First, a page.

From the production floor to the board room, corporate sustainability is on the top of everyone’s minds. This is a far cry from how businesses operated in the past. Over the past ten years, Keter has enjoyed being on the frontlines of the corporate sustainability evolution. As our ten-year anniversary approaches, we’re reflecting on the recent evolution of corporate sustainability.
The Evolution of Corporate Sustainability and Responsibility
If you look back at corporate objectives thirty years ago – or even ten years ago – increasing the bottom-line was the only metric that mattered. Milton Friedman’s doctrine, “The Social Responsibility of Business Is To Increase Its Profits,” acted as an inspiration for businesses (and their shareholders) for decades to follow. That said, most saw it as a noble cause rather than a long-term business strategy.
Fast forward to 2021, and corporate sustainability is no longer a nice-to-have. It’s mission-critical for businesses that want to succeed in the next economy. The “next economy” is an economy where organizations that are silent on sustainability and responsibility risk getting left behind. Here’s the proof: Customer preferences are changing.
One in three consumers stopped buying certain brands or products because of ethical or sustainability concerns. Employee preferences are changing. 90% of team members that work at companies with a strong sense of purpose say they’re more inspired, motivated, and loyal. Investors are betting on companies dedicated to ESG (environmental, social, and governance). Investing is expected to reach $1 trillion by 2030, compared to $5.4 billion in 2018.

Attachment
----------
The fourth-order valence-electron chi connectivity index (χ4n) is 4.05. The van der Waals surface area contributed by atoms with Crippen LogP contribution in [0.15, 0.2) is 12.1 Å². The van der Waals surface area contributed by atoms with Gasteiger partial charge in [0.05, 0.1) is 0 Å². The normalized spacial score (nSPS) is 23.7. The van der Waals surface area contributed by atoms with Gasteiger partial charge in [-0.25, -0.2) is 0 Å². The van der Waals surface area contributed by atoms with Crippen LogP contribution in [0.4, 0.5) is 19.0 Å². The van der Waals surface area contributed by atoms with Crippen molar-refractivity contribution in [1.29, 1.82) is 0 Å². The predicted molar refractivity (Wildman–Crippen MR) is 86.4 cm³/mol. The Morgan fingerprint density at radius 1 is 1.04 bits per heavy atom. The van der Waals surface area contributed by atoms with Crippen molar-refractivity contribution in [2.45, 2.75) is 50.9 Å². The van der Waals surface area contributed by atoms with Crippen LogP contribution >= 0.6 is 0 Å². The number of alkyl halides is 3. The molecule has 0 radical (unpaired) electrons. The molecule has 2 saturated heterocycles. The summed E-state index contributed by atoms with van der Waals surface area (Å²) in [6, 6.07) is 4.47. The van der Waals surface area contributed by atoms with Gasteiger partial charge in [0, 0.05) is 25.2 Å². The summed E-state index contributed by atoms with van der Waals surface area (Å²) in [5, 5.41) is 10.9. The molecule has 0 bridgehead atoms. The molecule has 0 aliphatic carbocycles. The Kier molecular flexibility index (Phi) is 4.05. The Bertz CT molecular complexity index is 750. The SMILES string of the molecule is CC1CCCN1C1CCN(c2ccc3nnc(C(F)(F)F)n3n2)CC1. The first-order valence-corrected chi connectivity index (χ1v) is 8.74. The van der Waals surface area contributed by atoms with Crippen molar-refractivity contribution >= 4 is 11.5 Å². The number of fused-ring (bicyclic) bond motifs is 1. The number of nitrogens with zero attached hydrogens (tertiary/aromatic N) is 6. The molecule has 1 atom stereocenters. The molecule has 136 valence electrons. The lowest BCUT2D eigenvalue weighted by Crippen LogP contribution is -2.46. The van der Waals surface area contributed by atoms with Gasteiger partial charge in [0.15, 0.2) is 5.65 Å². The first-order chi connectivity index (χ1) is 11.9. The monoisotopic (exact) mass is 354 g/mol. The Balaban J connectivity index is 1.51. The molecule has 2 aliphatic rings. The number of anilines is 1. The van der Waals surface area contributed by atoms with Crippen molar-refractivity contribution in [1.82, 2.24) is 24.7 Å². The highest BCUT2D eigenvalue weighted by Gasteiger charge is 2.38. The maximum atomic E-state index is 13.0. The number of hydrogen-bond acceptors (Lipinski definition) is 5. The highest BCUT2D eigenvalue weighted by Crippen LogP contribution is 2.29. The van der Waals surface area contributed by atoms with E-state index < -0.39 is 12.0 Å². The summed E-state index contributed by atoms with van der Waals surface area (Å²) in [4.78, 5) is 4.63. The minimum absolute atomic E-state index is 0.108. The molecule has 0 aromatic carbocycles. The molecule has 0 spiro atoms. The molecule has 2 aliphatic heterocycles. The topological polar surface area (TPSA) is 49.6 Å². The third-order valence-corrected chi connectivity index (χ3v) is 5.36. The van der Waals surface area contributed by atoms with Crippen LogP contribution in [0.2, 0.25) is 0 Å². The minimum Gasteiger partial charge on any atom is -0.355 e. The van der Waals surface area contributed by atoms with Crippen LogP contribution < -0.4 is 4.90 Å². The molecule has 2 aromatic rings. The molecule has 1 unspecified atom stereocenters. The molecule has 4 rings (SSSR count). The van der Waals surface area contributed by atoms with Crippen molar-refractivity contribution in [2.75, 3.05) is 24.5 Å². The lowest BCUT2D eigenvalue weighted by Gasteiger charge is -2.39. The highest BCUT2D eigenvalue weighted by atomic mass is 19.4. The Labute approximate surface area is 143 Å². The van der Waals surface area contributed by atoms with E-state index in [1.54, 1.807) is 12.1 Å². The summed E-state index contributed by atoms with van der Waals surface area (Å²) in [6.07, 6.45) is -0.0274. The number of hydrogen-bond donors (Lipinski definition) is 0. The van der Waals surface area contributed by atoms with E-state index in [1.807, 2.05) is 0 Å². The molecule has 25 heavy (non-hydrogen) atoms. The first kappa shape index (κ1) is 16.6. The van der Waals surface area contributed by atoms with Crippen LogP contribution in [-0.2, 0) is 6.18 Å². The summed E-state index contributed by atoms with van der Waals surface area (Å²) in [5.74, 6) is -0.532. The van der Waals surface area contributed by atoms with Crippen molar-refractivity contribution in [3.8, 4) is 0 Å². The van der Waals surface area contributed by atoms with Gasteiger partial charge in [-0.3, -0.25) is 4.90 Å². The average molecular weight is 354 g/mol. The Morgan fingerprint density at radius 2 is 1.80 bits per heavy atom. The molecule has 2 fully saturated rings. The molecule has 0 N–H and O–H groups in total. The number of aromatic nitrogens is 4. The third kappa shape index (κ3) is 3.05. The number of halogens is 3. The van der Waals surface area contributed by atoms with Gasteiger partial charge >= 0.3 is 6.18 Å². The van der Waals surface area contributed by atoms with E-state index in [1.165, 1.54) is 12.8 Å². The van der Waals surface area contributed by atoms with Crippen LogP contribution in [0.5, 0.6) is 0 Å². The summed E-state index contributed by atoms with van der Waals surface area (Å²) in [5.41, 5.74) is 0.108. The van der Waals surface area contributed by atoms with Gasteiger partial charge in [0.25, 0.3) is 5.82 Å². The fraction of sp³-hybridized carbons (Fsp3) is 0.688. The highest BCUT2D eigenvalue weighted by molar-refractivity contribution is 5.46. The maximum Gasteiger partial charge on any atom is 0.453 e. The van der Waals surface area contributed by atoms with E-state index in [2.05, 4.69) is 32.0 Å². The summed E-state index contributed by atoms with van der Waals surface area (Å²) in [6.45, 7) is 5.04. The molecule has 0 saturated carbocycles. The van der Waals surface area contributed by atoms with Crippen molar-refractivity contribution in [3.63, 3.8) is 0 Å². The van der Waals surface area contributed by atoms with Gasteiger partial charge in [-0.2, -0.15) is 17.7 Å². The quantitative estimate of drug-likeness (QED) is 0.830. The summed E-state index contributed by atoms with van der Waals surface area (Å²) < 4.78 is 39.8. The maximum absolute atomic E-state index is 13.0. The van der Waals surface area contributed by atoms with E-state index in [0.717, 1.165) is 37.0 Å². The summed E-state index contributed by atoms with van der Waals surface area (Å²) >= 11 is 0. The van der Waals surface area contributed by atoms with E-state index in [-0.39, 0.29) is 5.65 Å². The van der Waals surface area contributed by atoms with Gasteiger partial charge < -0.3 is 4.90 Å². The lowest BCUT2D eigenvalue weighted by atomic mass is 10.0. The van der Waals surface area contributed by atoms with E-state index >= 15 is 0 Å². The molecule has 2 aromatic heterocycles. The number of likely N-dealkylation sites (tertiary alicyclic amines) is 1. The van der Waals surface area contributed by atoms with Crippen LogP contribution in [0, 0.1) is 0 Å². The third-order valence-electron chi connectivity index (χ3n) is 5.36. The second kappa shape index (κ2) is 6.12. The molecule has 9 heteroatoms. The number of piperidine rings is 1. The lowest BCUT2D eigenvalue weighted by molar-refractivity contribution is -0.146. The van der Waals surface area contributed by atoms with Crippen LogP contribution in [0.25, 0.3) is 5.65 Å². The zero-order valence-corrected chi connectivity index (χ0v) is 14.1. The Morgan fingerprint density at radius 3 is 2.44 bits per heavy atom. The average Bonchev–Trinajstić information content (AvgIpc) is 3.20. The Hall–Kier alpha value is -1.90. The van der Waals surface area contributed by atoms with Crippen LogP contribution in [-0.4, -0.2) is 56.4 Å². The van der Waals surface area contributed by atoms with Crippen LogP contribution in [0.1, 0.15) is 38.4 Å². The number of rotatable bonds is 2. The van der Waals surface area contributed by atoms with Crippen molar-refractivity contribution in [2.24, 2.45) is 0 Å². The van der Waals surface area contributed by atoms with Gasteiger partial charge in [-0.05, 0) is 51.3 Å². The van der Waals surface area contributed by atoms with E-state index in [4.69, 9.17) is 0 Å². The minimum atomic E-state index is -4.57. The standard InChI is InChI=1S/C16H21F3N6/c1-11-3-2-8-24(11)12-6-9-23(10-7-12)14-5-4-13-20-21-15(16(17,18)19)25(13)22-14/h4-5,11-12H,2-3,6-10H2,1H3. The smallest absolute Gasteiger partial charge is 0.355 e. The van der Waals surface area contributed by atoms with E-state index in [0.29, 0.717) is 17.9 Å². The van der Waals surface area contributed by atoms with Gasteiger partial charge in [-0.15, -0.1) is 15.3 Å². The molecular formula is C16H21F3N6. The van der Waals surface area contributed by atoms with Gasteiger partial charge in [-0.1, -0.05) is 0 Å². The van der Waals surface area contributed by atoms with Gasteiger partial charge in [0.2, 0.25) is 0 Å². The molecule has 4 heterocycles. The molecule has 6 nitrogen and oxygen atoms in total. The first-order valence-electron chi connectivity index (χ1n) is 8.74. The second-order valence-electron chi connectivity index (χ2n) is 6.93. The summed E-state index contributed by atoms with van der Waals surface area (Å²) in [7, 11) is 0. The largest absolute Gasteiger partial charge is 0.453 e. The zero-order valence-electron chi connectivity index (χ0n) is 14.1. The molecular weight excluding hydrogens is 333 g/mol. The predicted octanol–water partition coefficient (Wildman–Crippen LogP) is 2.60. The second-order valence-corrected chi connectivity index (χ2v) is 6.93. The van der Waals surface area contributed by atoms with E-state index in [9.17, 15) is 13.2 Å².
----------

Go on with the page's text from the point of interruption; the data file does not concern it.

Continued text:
Waste and Byproduct Management Practices
Like corporate sustainability, corporate byproduct management has also evolved in recent years. What hasn’t made as much progress is the worldwide landfill crisis. As seen in the Harvard Business Review, “Since 1979, the United States has exhausted more than two-thirds of its landfills; projections indicate that another one-fifth will close over the next five years.” The statement itself isn’t all that surprising. What’s more alarming is that this statement was written in 1991. In the decades following this statement, landfill waste improvement has fluctuated. In the European Union, the amount of waste sent to landfills between 2010 and 2018 decreased 7.6%. During that same period, U.S. landfill waste increased by 9.8 million tons. But, those tides are expected to turn with more calls for corporate zero waste and zero waste to landfill programs. These calls may finally change our direction. As of early 2021, 21% of the world’s 2,000 largest organizations have committed to net-zero targets – of which many include zero waste goals.
At Keter, we’ve been waiting for the corporate sustainability evolution to take hold for ten years. Learn how we work with businesses to help them achieve their near- and long-term sustainability objectives.
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